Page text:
V 121. Bakla. Inscription of –ephronos, The–, –oulenos, and others, XIII–XVth centuries C.E.
H. 10.0, W. 13.5, Th. 5.5.
Inset panel with carved inscription. Broken on all sides, except the right.
Place of Origin
Foot of Bakla hill.
Before 1889, chance find of S. Avlakhov.
Institution and inventory
Inside the inset field.
Lapidary, bouletée, letters of varying heights, slightly leaning to the right. Kappa with free-standing vertical, lambda with capping horizontal bar. Ligature omicron-upsilon. Ligature omicron-upsilon.
XIII–XVth centuries C.E.
L1. Latyshev 1896, 63, № 55.
<div type="edition" xml:lang="grc"> <ab> <lb/><gap reason="lost" extent="unknown" unit="line"/> <lb n="1"/><gap reason="lost" extent="unknown" unit="character"/><seg part="F">εφρόνου</seg>, Θε<lb n="2" break="no"/><supplied reason="lost" cert="low">όδωρος</supplied>, <supplied reason="lost" cert="low">Πα</supplied>ουλήνις Θε<lb n="3" break="no"/><supplied reason="lost">οδ</supplied>όρου, Ἄνις <certainty locus="value" match=".." cert="low"/> Σοτιρίκου, <lb n="4"/><supplied reason="lost" cert="low">Ἄν</supplied>ις Κυριακοῦ, Ἄνις <certainty locus="value" match=".." cert="low"/> <lb n="5"/><supplied reason="lost">Σοτη</supplied>ρίκου, Λεόντι<supplied reason="lost">ς</supplied> <lb n="6"/><supplied reason="lost">Γρ</supplied>ιγορί<supplied reason="lost">ου</supplied>, <lb/><gap reason="lost" extent="unknown" unit="line"/>. </ab> </div>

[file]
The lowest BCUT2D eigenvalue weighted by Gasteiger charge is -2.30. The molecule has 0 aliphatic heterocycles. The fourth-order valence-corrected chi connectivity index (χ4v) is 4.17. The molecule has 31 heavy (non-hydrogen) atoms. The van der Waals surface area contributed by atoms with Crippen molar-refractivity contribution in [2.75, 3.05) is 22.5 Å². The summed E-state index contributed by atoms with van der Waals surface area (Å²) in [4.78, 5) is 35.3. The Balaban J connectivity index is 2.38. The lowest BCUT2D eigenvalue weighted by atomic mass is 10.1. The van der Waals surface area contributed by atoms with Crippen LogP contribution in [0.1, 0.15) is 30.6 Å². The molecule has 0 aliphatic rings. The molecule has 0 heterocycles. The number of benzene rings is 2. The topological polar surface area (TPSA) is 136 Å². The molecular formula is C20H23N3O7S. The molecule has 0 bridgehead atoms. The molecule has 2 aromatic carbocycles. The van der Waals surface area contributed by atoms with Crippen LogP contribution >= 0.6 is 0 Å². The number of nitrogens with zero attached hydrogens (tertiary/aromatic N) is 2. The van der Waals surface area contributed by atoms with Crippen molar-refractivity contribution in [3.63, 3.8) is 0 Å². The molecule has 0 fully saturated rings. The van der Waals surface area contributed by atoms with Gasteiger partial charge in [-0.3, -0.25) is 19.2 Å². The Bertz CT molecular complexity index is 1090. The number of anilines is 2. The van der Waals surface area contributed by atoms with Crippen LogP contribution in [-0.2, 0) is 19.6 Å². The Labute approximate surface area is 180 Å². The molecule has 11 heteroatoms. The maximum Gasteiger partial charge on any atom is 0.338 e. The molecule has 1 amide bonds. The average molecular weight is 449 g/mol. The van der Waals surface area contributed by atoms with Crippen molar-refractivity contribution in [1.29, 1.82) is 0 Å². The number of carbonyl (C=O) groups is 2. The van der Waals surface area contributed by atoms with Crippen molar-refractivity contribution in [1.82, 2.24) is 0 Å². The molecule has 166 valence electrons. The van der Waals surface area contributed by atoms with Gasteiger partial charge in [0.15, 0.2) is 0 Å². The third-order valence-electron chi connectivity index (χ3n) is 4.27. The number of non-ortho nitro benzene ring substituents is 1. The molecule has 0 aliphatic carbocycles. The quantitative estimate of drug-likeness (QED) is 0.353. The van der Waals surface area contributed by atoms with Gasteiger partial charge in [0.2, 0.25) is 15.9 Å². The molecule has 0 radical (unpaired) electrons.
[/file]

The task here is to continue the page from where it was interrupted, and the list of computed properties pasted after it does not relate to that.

1: ἐφ᾿ ὧν Latyshev
2: δούλην· ἰς δέ Latyshev
3: ωρούων ἰς Latyshev
4: [...]ις Κυριακοῦ, ἀνισ- Latyshev
5: δούλην· ἰς δέ- Latyshev
6: γὰρ Latyshev
[...], son of [...]ephronos, Theodore (?), [Pa]ulinis (?), son of Theodore, Anis, son of Soterikos, Anis, son of Kyriakos, Anis, son of Soterikos, Leontis, son of Gregory.
The stone was bought by A.O. Kashpar in the village of Mangush (modern Prokhladnoye), taken to the museum, and thence sent to Latyshev for publication. It was found among the burial vaults of Bakla, along with a small pitcher, an axe, a small cross, a bead, a plank from a coffin, a fragment of a plow and burned wheat grains (Markevich 1889). The photograph published here is from the Photo Archive, Institute for the History of Material Culture, Russian Academy of Sciences (Q.759.76).
Since there is no other content apart from given names and patronymics, the function of this inscription remains unclear. On the name Anis-Yanis-Ioannes, see commentary to V 108; on the name Soterikos, see commentary to V 160; on the name Kyriakos, see commentary to V 72; on the name Gregory, see commentary to V 27. The name Leontis is not attested in Crimea, but is known from synaxaria (see Delehaye 1902, 1119–1120). The third name, which is not fully preserved (-oulenis), could have been (Pa)ulinis, a variant of Paulinos.